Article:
eJP Interview Series

“Get Your Phil” with Sharon Nazarian

In today’s episode of “Get Your Phil,” eJP News Reporter Haley Cohen sat down with Y&S Nazarian Family Foundation President Sharon Nazarian, who told eJP that Oct. 7 has brought on a change in fundraising priorities for the foundation.

“As an Iranian American family, having emigrated to the United States in 1979 because of the Islamic revolution in Iran, Oct. 7 triggered all kinds of emotions,  insecurity and heartbreak,” Nazarian said.

“Our history of giving had been one that reflected the confidence that we felt as a Iranian American family, as a family who felt that our new homeland the U.S., and our spiritual homeland Israel, were both safe, secure, and therefore giving back to those communities had to be looking at the future, looking at investing in those societies and providing mechanisms to continue to better those societies. Education, arts, public policy, those were the areas that we always gave…Oct. 7 changed that, I would say, in the short term. We knew that this was a seismic change crisis in our community. We knew that we had to show up yet again, like so much of the history between Diaspora Jewry and Israel, we had to show up for [Israel.] And so for the first time, we gave to two causes that we had never given before— we specifically targeted trauma and mental health and we gave to hospitals. These were areas we had never supported before.”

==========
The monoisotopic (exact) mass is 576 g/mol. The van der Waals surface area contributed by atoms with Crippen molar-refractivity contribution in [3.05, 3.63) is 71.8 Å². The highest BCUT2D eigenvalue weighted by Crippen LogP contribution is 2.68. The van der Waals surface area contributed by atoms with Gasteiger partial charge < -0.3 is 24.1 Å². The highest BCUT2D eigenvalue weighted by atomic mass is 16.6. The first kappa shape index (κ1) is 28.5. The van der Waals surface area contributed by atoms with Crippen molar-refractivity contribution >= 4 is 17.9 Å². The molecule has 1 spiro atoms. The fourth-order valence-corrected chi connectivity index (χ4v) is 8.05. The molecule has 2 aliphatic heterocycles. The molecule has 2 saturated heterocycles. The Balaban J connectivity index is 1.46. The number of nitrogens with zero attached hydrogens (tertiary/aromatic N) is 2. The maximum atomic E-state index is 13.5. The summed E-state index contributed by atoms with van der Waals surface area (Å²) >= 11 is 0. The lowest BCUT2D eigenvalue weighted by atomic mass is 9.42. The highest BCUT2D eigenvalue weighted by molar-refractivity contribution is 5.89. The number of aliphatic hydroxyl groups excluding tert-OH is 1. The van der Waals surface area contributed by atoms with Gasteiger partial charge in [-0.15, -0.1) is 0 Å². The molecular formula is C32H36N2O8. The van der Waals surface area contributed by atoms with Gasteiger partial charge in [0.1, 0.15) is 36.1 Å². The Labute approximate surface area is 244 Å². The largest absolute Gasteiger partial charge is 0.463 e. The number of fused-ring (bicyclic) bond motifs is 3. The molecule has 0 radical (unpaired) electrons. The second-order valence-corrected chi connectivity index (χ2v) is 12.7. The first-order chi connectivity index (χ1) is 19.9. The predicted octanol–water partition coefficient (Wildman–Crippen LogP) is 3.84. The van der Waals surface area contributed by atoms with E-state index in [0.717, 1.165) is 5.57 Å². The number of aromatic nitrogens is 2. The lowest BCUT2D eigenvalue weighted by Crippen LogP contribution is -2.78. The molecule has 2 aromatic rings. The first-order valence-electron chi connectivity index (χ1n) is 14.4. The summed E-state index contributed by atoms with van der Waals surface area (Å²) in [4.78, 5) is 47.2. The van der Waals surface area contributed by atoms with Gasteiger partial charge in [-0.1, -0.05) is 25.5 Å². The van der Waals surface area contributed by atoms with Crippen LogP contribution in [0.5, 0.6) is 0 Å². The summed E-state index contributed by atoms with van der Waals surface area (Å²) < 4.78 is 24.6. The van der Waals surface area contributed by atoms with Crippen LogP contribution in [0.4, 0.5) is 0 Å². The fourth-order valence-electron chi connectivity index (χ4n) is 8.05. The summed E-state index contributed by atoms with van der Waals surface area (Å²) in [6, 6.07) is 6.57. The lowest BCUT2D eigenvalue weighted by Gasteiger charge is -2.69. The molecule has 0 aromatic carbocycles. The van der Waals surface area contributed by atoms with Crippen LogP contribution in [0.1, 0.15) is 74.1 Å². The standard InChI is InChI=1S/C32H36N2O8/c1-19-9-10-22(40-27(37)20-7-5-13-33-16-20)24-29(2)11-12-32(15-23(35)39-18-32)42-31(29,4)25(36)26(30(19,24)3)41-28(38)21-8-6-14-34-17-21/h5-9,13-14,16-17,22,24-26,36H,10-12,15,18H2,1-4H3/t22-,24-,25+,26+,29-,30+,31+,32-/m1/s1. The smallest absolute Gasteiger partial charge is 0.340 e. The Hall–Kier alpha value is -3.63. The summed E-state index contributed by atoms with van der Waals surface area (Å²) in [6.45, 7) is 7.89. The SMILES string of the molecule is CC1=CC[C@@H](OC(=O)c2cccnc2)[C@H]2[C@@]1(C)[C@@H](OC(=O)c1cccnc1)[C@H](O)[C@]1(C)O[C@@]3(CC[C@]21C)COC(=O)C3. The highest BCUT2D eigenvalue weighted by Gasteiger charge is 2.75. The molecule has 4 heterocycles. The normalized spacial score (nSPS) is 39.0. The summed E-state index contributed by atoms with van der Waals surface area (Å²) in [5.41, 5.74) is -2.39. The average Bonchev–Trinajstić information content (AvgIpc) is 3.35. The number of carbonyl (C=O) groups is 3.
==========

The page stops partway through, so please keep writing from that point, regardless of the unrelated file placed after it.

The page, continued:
The hour-long conversation touched on a variety of issues, including the increase of antisemitism on college campuses, specifically Nazarian’s experience piloting a new course at UCLA “The Globalization of Antisemitism: A Survey of Transnational Trends,” which she began teaching just three days before Hamas attacked Israel. Nazarian called the course a “wake-up call” about students today.

“It was very hard for them to hold the idea of the loss of life on the Palestinian civilian side alongside of what had happened on Oct. 7. It was very difficult for them to hold Palestinian victimhood and Jewish victimhood together,” she said. “There was a reluctance for their world views to be challenged. It was very hard for them to hear a world view that did not essentially align with theirs, even if they had to sit and disagree with me.”

Here is a recording of the conversation: